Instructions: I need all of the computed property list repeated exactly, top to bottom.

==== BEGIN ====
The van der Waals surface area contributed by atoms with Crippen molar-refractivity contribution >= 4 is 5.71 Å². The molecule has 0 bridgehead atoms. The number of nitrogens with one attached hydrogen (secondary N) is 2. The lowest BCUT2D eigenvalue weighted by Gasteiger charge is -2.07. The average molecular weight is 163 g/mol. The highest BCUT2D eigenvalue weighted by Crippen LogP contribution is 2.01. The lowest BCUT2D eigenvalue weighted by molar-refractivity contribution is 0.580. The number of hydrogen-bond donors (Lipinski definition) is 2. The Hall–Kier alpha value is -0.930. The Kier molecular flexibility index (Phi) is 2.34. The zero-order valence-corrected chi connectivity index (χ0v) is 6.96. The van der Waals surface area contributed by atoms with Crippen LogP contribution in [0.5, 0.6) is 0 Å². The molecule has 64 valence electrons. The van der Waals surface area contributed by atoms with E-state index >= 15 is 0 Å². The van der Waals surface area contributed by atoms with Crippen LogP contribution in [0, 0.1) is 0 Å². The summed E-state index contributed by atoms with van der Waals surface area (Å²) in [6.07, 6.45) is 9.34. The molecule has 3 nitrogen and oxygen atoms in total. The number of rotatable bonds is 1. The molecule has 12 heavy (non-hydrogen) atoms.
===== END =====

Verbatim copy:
The van der Waals surface area contributed by atoms with Crippen molar-refractivity contribution >= 4 is 5.71 Å². The molecule has 0 bridgehead atoms. The number of nitrogens with one attached hydrogen (secondary N) is 2. The lowest BCUT2D eigenvalue weighted by Gasteiger charge is -2.07. The average molecular weight is 163 g/mol. The highest BCUT2D eigenvalue weighted by Crippen LogP contribution is 2.01. The lowest BCUT2D eigenvalue weighted by molar-refractivity contribution is 0.580. The number of hydrogen-bond donors (Lipinski definition) is 2. The Hall–Kier alpha value is -0.930. The Kier molecular flexibility index (Phi) is 2.34. The zero-order valence-corrected chi connectivity index (χ0v) is 6.96. The van der Waals surface area contributed by atoms with Crippen LogP contribution in [0.5, 0.6) is 0 Å². The molecule has 64 valence electrons. The van der Waals surface area contributed by atoms with E-state index >= 15 is 0 Å². The van der Waals surface area contributed by atoms with Crippen LogP contribution in [0, 0.1) is 0 Å². The summed E-state index contributed by atoms with van der Waals surface area (Å²) in [6.07, 6.45) is 9.34. The molecule has 3 nitrogen and oxygen atoms in total. The number of rotatable bonds is 1. The molecule has 12 heavy (non-hydrogen) atoms.